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Blazing Saddles: The Cruel and Unusual History of the Tour De France Hardcover – 7 Jun 2007
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A rattling good ride through the highlights of each race...a brisk solo breakaway through a history littered with bad behaviour… hugely entertaining - Independent--This text refers to an out of print or unavailable edition of this title.
From the Inside Flap
The Tour de France is probably cruel and it's undoubtedly unusual, but it also makes for an exceptionally good story. After 104 years and 94 laps of the France (time out only for World Wars), the fine spectacle of life-threatening exertion, bare-faced cheating, road-side sabotage, ludicrous clothing, extreme intimate discomfort, and grown men at the absolute end of their tethers has gathered the race an audience of millions. With the Tour taking to London's streets, Blazing Saddles takes a no-holds-barred look at its history - the rivalries and controversies, the blind passions and filthy suspicions, the wheeling and the dealing Embellished with over 100 classic images, Matt Rendell's vivid and entertaining history plunges deep into the peloton, combining the Tour's golden legends with tales from its dark side to capture the indomitable, inimitable spirit of the world's greatest race.See all Product description
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Passable enough as a run-through - that's literally all this is. The writing is often garbled and the attempted humour just doesn't work. For all the concentration on the history and quirky anecdotes, topics such as the introduction of the green jersey or king of the mountains categories get no mention - they just suddenly appear on the list at the end of each summary of how the race was lost/won in any given year.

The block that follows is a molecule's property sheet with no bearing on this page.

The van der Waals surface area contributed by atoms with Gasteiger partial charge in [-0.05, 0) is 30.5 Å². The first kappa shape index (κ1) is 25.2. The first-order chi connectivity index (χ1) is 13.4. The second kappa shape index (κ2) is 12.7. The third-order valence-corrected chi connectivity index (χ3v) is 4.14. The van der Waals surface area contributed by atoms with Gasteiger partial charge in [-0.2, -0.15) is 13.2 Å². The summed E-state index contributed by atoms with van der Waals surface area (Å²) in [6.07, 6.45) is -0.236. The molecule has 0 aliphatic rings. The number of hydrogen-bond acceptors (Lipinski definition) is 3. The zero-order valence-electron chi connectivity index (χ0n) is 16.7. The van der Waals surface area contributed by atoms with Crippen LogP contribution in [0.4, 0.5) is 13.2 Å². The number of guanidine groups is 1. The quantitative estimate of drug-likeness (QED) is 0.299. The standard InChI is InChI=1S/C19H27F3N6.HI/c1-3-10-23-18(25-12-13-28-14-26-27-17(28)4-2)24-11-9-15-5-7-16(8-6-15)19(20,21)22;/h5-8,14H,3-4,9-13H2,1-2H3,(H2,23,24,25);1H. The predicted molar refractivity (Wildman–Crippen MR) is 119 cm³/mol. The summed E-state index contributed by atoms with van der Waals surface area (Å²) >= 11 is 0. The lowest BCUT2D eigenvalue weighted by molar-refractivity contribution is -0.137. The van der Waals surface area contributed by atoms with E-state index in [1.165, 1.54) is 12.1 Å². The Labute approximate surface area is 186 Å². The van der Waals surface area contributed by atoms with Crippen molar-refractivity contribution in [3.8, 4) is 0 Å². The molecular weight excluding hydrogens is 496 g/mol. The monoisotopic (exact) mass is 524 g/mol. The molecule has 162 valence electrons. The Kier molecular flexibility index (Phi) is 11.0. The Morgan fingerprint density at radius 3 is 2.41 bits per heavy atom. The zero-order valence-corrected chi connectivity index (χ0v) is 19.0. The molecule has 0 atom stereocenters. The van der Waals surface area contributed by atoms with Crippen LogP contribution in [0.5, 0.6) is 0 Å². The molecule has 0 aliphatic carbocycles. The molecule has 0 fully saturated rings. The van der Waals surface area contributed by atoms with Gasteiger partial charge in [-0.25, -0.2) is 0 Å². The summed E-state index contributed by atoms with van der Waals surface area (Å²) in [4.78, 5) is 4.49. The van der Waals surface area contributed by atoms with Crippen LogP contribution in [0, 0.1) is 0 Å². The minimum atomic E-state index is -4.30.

As a last gripe, there are just too many typos in the book.
Overall, this feels like a book that was written in a hurry. You get a passing sense of the author's enthusiasm and can't help feeling that, with a bit more work, this would have been a really enjoyable read.
That is not really the fault of the writer so much as the format. Every tour is so deep so dramatic that they probably warrant 200 pages each, to try cover every tour in 200 pages with photos was always going to be superficial. Notabley the post war tours, where records are more readily available are described in a little more detail and much more evocatively. Unfortunately this suggests a good writer who was limited through time or inclination in researching the earlier tours more comprehensively.
Ultimately I was most dissapointed by the failure to really address the doping issue. The "they used to cheat by taking the train" stories are unhelpful in any discussion of how drugs are affecting sport, and the dismissal of Simeoni as "a not very good italian rider" was frankly pathetic. If cycling is to remain a vaild sport and the tour retain/ regain its place as on of the great sporting events it will be through the bravery of men like Simeoni and Bassons, rather than superficial Hagiographies like this one.
If you are a newcomer to the history of the Tour then it can be a little daunting as there are many, many books which will guide you through from 1903 via all the usual anecdotes myths and legends. What Matt does here is boil the whole thing down into one compact volume. Rather than a dense academic tome, you get a kaleidescopic flickbook which hurtles from the moustache and wooly jumpered days of Maurice Garin, via the primitive advertising of Jacques Anquetil's Bic jersey and on to the space age hi-tech suits of the Armstrong era. It might not give much depth but you do get a very clear sense of things changing and progressing before your very eyes. His writing, quick-witted, occasionally flippant and always enthusiastic, matches the pace perfectly.
This book was where I started, where I first read about Eugene Christophe's broken fork, the rivalry between Coppi and Bartali, Merckx's perfection in 1969. It fired my enthusiasm and set me off looking for books that told me more about these heroes. Jaded old hands may find it superficial, but for those who don't know their Poulidor from their Aucouturier it makes a great starting point.
Is it too much to ask that the skill of the printer and graphic artist not be squandered by some arty f***y designer
sticking a pin in a book of fonts. That the first paragraph of each chapter is screened just adds to the insult.
I donated it to charity
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